White supremacism is not the greatest threat

"And we won't ignore what our own intelligence agencies have determined — the most lethal terrorist threat to the homeland today is from White supremacist terrorism."

—Lyin' Joe Biden on April 28, 2021

Yes, the First Amendment applies to all, even the current president.  Speech must be free, as I noted before, "whether it's good news or not, the truth or not, nice or not[.] ... But speech does not stand alone; one of its virtues is that it reveals the character of the speaker."

Biden, his advisers, and the speechwriters, taken together and individually, are a singular disappointment, as is every media outlet, pundit, and blogger that failed to call out this falsehood. They are all complicit in trying to hoodwink the American public.

What the 2021 Annual Threat Assessment of the U.S. Intelligence Community (ATA) actually says bears little relationship to Biden's simplistic canard.  It's a messy mélange of climate change; COVID; international players; environmentalism; and, yes, White supremacists.  Here's a brief rundown of its head-spinning accusations.

The ATA begins by excusing the many things that could be viewed as mealy-mouthed.  "The order of the topics presented in this assessment does not necessarily indicate their relative importance or the magnitude of the threats in the view of the IC."

It continues by discussing necessary responses "where a near-term focus may help head off greater threats in the future, such as climate change and environmental degradation."  The authors goofed there.  Don't they know it's a "climate emergency," not just climate change?  Geez, guys, get it right!

According to the forward, "the United States and its allies will face a diverse array of threats that are playing out amidst the global disruption resulting from the COVID-19 pandemic and against the backdrop of ... the disruptive effects of ecological degradation and a changing climate[.]"  There it is again — climate crisis!

From there, the ATA immediately moves to "The complexity of the threats, their intersections, and the potential for cascading events in an increasingly interconnected and mobile world create new challenges for the IC."  A weasel statement if there ever was one, but fatuously accurate.

Then, circling back, the ATA again hits the climate: "Ecological and climate changes, for example, are connected to public health risks, humanitarian concerns, social and political instability, and geopolitical rivalry."

A paragraph acknowledging our four major adversaries (Russia, China, Iran, and North Korea) is followed by one providing the I.C.'s threat assessment of COVID-19.  And then we're bungied back to "Ecological degradation and a changing climate ..."  Concluding comments include, "The IC is vigilant in monitoring and assessing direct and indirect threats to US and allied interests."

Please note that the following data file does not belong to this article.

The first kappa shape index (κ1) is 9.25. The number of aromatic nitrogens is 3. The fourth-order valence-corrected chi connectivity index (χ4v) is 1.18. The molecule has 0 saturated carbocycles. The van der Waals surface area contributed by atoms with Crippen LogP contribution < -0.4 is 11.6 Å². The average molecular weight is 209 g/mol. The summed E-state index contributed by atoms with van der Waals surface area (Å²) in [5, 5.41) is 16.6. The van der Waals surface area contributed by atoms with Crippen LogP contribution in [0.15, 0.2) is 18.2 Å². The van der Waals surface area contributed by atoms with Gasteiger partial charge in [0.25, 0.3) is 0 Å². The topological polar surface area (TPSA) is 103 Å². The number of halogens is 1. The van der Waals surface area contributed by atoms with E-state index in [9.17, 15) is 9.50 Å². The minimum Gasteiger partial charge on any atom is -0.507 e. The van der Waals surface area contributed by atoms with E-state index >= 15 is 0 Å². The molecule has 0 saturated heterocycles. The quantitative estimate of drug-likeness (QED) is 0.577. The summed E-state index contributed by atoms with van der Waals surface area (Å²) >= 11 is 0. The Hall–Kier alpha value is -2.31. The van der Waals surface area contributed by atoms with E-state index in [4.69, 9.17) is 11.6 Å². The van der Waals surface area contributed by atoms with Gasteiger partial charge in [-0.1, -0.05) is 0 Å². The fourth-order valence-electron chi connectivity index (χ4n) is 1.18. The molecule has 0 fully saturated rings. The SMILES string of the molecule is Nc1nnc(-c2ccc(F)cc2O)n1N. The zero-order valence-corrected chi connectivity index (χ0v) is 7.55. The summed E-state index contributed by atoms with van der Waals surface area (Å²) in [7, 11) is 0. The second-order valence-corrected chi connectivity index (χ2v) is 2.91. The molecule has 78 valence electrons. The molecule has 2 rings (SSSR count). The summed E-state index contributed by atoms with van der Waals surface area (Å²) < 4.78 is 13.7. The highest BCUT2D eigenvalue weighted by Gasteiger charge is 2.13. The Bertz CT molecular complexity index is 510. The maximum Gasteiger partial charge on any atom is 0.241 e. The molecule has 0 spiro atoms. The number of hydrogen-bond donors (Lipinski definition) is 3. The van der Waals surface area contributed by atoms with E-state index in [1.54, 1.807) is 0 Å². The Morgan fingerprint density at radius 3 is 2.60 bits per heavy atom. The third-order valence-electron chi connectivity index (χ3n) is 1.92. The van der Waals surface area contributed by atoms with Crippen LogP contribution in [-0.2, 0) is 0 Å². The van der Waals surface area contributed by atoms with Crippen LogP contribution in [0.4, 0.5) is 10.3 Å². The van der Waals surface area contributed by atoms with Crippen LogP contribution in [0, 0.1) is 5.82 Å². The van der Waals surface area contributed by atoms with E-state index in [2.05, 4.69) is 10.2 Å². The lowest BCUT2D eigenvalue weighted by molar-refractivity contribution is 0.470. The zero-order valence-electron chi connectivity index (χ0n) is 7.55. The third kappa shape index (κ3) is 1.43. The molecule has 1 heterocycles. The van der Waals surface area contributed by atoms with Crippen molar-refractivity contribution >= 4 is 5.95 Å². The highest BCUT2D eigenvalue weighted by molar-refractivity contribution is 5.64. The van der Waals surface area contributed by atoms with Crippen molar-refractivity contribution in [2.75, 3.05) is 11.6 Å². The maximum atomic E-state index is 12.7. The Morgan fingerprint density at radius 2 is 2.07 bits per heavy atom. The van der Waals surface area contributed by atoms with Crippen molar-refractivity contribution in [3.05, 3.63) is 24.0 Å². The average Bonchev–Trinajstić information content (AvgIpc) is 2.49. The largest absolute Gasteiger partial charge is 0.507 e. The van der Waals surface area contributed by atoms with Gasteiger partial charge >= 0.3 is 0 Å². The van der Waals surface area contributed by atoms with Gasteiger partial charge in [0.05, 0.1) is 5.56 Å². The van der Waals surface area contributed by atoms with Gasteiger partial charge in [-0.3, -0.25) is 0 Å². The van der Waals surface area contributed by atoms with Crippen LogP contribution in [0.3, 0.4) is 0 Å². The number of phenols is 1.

Next, "yada yada yada" chapters on the four adversaries.  Then it's Transnational Issues.  COVID-19 is the first section followed by — you guessed it — Climate Change and Environmental Degradation.  Five pages and four sections later, we get to Global Terrorism.

Racially or Ethnically Motivated Violent Extremists is fourth in this category after ISIS, al-Qaeda, and Hezb'allah, and before CBRN (Chemical, Biological, Radiological, and Nuclear).  Only then do we get to Biden's "most lethal" threat.  And what does it consist of?

Violent extremists who espouse an often-overlapping mix of White supremacist, neo-Nazi, and exclusionary cultural-nationalist beliefs have the most persistent transnational connections via often loose online communities to like-minded individuals and groups in the West.

Violent extremists who promote the superiority of the White race have been responsible for at least 26 lethal attacks that killed more than 141 people and for dozens of disrupted plots in the West since 2015.

[M]ost attacks have been carried out by individuals or small, independent cells.

I sure would like to see the list of the 26 White supremacist attacks that killed more than 141 people since 2015 in the West.  The West — that's, like, North America, Western Europe, Australia, and New Zealand.  So, an average of slightly more than four attacks and 23 deaths a year — not quite global in scope.  In no way statistically significant, though certainly of the utmost importance to those closest to the tragedies.  And how many of those attacks were carried out in prison by incarcerated Aryan Nation types? I wonder.

The report concludes with the chapter on Conflicts and Instability that has a paragraph each on a variety of regions.  Peculiarly, given the report's environmental emphasis, the Africa section does not mention the 27,000 square miles of oil-polluted wetlands in Nigeria, possibly the greatest single area on Earth so severely damaged.  For comparison, Exxon-Valdez impacted only 1,300 miles of coastline.  Twenty-seven thousand square miles — hard to imagine.

It's clear: the biggest threat we allegedly face, to which our Intelligence Community must direct its resources, is not White supremacy, mentioned only once in the report, but the climate crisis.

For one, I am glad to hear that some intelligence will finally be applied to uncovering and addressing this climate threat.  For a preview of that final report, I direct you to Walter Kelly.  "We have met the enemy, and he is us."  That's from Pogo on Earth Day 1971.

Anony Mee is a retired public servant.

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